Quoting Galeano to frame chapters was a method to allow just a little of his diamond dust to grace my own pages. There was a thrill in bringing Galeano’s ability to make words dance to my own pages, which upon rereading still make me feel as light-headed as a clod-footed student being taken for a whirl by Josephine Baker. But that wasn’t all. As Marqusee wrote, Galeano was also meant to be the book’s “presiding spirit,” the person who could embrace how sports can express the best and worst angels of our nature: how it can be used as an instrument of exploitation while also wielded as a weapon of hope.

Now it is just nine months later, and both Marqusee and Galeano are dead, both killed by cancer. The obvious instinctive takeaway from this is “fuck cancer” and fuck all in this world that is turning our bodies into wars of competing poisons. But when you exhale and look at the contributions of both writers, there is a different legacy: It’s the dare. They dared in a world of sound bites to compose graceful sentences plump with metaphors so thick you could get lost and found between the capital letter and the period. They taught us that it’s better to fail at writing something indelible than to be like everyone else. And most of all, they taught that no one should ever make you feel ashamed or embarrassed for refusing to acclimate yourself to the horrors of the present. That, above all else, is the debt we owe the memory of Eduardo Galeano. Whether you see yourself as writing history or making history, fortune favors the bold. And if you want to find a place in the collective memory, always strive to be memorable.

 

Read Next: Dave Zirin on NBA player Thabo Sefolosha’s encounter with the NYPD

So... the NYPD Just Broke an NBA Player’s Leg

Thabo Sefolosha escorted out of the 10th Precinct

NBA player Thabo Sefolosha of the Atlanta Hawks is escorted out of the NYPD’s 10th Precinct with a fractured fibula on April 8, 2015. (Reuters/Andrew Kelly)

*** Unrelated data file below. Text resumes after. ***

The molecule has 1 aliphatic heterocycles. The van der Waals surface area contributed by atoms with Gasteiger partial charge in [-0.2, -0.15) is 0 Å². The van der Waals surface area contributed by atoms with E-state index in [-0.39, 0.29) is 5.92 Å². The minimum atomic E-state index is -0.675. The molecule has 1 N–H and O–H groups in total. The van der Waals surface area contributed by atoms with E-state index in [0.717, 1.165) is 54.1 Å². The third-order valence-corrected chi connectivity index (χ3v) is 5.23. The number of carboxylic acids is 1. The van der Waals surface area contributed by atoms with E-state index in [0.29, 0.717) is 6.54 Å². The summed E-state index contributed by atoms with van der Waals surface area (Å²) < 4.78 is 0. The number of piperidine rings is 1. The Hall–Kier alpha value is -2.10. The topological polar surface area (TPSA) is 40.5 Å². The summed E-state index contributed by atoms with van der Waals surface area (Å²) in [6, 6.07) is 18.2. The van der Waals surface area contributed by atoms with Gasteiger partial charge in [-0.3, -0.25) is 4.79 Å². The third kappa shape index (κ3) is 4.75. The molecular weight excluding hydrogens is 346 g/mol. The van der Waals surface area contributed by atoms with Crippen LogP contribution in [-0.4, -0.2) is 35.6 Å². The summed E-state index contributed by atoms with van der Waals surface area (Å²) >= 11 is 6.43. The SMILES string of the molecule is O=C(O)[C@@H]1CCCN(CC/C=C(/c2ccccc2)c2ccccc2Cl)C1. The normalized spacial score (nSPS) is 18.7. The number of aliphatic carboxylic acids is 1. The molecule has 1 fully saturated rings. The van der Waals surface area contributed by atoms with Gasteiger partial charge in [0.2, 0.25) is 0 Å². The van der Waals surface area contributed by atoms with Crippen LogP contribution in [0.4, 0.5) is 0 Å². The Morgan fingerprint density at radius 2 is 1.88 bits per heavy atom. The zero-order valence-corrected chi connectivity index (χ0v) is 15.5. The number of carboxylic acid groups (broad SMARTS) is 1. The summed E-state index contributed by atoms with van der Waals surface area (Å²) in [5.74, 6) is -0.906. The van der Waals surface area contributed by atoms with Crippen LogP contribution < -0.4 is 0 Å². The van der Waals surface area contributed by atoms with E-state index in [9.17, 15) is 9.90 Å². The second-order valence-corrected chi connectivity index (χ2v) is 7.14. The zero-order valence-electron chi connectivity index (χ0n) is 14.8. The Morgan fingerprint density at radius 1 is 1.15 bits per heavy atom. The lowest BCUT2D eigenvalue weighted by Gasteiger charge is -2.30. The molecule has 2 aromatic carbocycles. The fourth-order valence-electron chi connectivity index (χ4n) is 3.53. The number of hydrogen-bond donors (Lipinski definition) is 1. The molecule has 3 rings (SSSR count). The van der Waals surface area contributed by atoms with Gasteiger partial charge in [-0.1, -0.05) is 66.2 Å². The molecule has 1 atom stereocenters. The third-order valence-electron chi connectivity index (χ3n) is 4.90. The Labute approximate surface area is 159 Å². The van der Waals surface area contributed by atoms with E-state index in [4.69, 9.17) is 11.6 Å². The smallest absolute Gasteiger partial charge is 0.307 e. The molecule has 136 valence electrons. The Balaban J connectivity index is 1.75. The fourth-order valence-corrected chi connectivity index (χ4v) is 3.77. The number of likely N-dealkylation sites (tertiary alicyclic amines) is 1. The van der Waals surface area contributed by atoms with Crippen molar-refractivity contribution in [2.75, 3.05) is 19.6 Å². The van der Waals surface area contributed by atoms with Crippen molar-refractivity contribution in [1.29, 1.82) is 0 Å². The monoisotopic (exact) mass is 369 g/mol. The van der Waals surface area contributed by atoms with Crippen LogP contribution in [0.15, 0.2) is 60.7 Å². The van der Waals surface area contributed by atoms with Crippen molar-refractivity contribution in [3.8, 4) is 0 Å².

[UPDATED]

Let’s not “bury the lead” here. At a moment when people across the country are reckoning with the deadly reality of police violence and the terror it imposes on black communities, the New York Police Department fractured the leg of a player in the National Basketball Association. The NYPD had an interaction with Thabo Sefolosha of the Atlanta Hawks, and they broke his damn leg.

Sefolosha’s damaged fibula comes after a season when NBA players spent last winter making statements against police violence, after the killings of Michael Brown and Eric Garner. It also comes at a time when police brutality is under an exacting microscope following the execution of Walter Scott by Officer Michael Slager in North Charleston, South Carolina. In the blinkered reality of the sports world, the big story is that the damage to Sefolosha has happened right when the Atlanta Hawks are about to enter the playoffs with the best record in the Eastern Conference, jeopardizing what has been a dream season. Now, unless they make a deep playoff run, it will be remembered as a dream trapped between nightmares; a squad whose season began under a cloud of racist controversy, with the ugly leaked interactions between owner Bruce Levenson and general manager Danny Ferry, and now ends under a similarly colored cloud.

How in the hell did the NYPD come to injure Thabo Sefolosha? One moment fellow NBA player Chris Copeland and Copeland’s girlfriend Katrine Saltara were being stabbed at a trendy Chelsea nightclub (both are in stable condition), then Sefolosha and his Atlanta Hawk teammate Pero Antic were being arrested for obstruction… and then a broken leg. As for how Sefolosha’s fibula was fractured, there is the police version of what went down and then there is Thabo’s version. Stunningly, several outlets including ESPN first printed the police’s version as fact. If nothing else, the death of Walter Scott should be a lesson to all of us that there is a chasm between what the police can say happened and the reality of a situation.

The police version, to quote ESPN’s original article, was, “Sefolosha sustained the injury while resisting arrest outside a Manhattan night club early Wednesday morning. Sefolosha was arrested along with teammate Pero Antic for interfering with local police’s efforts to set up a crime scene following the stabbing of Indiana Pacers forward Chris Copeland.”